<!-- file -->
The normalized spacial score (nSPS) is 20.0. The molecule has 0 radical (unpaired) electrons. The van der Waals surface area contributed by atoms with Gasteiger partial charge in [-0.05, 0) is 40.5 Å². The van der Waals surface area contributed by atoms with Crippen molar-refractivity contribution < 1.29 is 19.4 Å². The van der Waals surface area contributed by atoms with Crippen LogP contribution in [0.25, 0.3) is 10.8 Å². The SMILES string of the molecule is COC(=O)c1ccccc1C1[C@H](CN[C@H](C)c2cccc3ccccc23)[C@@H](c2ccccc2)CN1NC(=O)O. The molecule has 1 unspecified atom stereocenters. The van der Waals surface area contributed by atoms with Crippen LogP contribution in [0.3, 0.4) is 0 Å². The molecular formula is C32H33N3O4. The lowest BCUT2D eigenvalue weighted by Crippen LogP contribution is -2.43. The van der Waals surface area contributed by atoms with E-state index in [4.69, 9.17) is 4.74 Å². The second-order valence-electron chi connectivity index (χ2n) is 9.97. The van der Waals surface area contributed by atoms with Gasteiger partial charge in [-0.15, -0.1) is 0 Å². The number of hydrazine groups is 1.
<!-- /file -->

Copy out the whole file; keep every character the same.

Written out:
The normalized spacial score (nSPS) is 20.0. The molecule has 0 radical (unpaired) electrons. The van der Waals surface area contributed by atoms with Gasteiger partial charge in [-0.05, 0) is 40.5 Å². The van der Waals surface area contributed by atoms with Crippen molar-refractivity contribution < 1.29 is 19.4 Å². The van der Waals surface area contributed by atoms with Crippen LogP contribution in [0.25, 0.3) is 10.8 Å². The SMILES string of the molecule is COC(=O)c1ccccc1C1[C@H](CN[C@H](C)c2cccc3ccccc23)[C@@H](c2ccccc2)CN1NC(=O)O. The molecule has 1 unspecified atom stereocenters. The van der Waals surface area contributed by atoms with Crippen LogP contribution in [0.3, 0.4) is 0 Å². The molecular formula is C32H33N3O4. The lowest BCUT2D eigenvalue weighted by Crippen LogP contribution is -2.43. The van der Waals surface area contributed by atoms with E-state index in [4.69, 9.17) is 4.74 Å². The second-order valence-electron chi connectivity index (χ2n) is 9.97. The van der Waals surface area contributed by atoms with Gasteiger partial charge in [-0.15, -0.1) is 0 Å². The number of hydrazine groups is 1.